In Mr. Grácz’s opinion, the European Union is an amazing project and we should do everything we can to save it. However, the Schengen Union is damaged now because of the refugee crisis, although it was a great idea. It is freedom of movement emphasising the basic European values, which are the Human Rights. He believes that a common currency was also a great idea, because it helps European countries to carry out international economic trade with other countries. For example, one of the main reasons why Spanish industrial companies that have some of their manufacturing operations in Slovakia, didn’t choose one of the neighbour countries such as Poland or Hungary is the currency, due to less difficulties with administration. Moreover, throughout history, since the beginning of the humanity, we could see, that in Unity is power. But with Brexit now, we are loosing the Unity and it’s possible that United Kingdom won’t be the last country that will leave the European Union. Is it possible that countries like France would follow this action? What does Mr. Ambassador think about that?

France is preparing for a presidential election which is going to take place on the 23rd of March and 7th of April of this year. He doesn’t deny that they are thinking about leaving the European Union as well, but after the elections there will be a lot of work. Moreover, if they want to leave the EU, there must be referendum. All of these actions take time and the Slovak ambassador believes, that after Brexit, both, the UK and the EU will realize, that it was not a good idea. Firstly, due to the economic impacts, which he believes will dissuade other countries from following their lead. However, there are other reason than just economic, such are the refugees. In Greece and Italy there are thousands of refugees and these countries are not capable of dealing with it without the help of European countries. Even though they have some economic support, there are thousands of people entering and they will not be able to manage it just by themselves. Then there are countries like France that refuse the quota or countries like Hungary that close their borders. He believes that these are not the solutions and moreover, these are the actions that divide the European Union.

So what should we do? What is the solution that would be acceptable for everybody? Is the solution to send the refugees to the countries in which they don’t want to be, which is basically what the quotas are doing? Or is the solution to open the borders and let them all go wherever they want? And then what? The solution offered by Mr. Ambassador was quite simple: “Send them back and start to help them there.” “But there is a war “, I replied. “So then, we need to finish the war” he said. When I tried to give him arguments why is that not possible he stopped me and told me: “Everything is possible, if the war is not finished yet, it’s because somebody doesn’t want it to finish.” It’s going to take time to find solutions to these crises. I asked the ambassador what he thinks will be the future of the EU? He couldn’t answer this question. We will see what happen, but we need to cure Europe or maybe transform it. According to his words, the nationalists want less Europe, the federalists want more, but we don’t need less or more, we need a better Europe.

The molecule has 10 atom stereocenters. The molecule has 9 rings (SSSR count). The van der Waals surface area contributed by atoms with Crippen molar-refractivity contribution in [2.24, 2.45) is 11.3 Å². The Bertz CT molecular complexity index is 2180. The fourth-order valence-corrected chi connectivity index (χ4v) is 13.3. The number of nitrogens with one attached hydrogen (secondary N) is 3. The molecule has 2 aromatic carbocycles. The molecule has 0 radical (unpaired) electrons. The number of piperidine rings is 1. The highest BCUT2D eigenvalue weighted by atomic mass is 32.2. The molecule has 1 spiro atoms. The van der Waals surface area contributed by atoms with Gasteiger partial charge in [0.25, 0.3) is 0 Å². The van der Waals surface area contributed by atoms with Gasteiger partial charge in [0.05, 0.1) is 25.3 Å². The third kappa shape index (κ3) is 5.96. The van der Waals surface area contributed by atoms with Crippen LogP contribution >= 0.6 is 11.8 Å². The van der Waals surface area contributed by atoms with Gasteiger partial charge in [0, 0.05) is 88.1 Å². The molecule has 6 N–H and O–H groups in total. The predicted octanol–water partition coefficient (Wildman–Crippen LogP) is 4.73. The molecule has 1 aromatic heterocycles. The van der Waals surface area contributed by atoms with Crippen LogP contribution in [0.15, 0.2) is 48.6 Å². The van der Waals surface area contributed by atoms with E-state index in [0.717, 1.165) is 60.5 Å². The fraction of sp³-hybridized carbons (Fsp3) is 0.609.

Romana Donovalová


Interview made to the Ambassador of Palestine in Spain the Tuesday 28th of February 2017 :

IMG_2845I’m glade to say that Musa Amer Odeh has received me; he was born in Doura Hebron on 20 January 1947.
He has been the Ambassador in many countries like for instance Brazil or Philippines. He has been also a member and director of the popular organization of PLO for the freedom of Palestine.
He referred to Palestine as “The Holy Land”, a territory that has been constantly victim of the invasions, he added, with pain that Palestine had lost more or less 70% of the territory.
So what about the main problem? What are the main reasons of this conflict that has no end? To his mind there is no denying that it is all about a “geographical problem” .The truth of the matter is that Palestine is joined by Africa, Asia and Europe, he added that “Jerusalem is the heart of the whole World, it is part of Palestine”.
Regarding Palestine, he considered that, what was once the “Holy Land for everyone (Jews, Christians, Muslims…), is now only for the Jews.”
He confessed his hate concerning the Jewish people and how they have tried to kill Yasser Arafat, the Palestine Liberation Organization’s ex-President, many times. By the way he has a framing photo of Arafat behind him to always remember that he was the one who “helped the Palestinians the most and without him, it would have been a completely disaster”. He maintains the fact that the Israelis poisoned Arafat.
He is thankful to Arafat for the creation of the Palestine liberation organization.
In 1947 the United Nations reached an agreement where they recognized that Palestine was 78% of a state. Palestine would be divided and shared into 3 entities: the creation of a Jewish State, an Arab State and Jerusalem shared into two parts (west and east) and controlled by International Organizations thanks to the “corpus separatum.”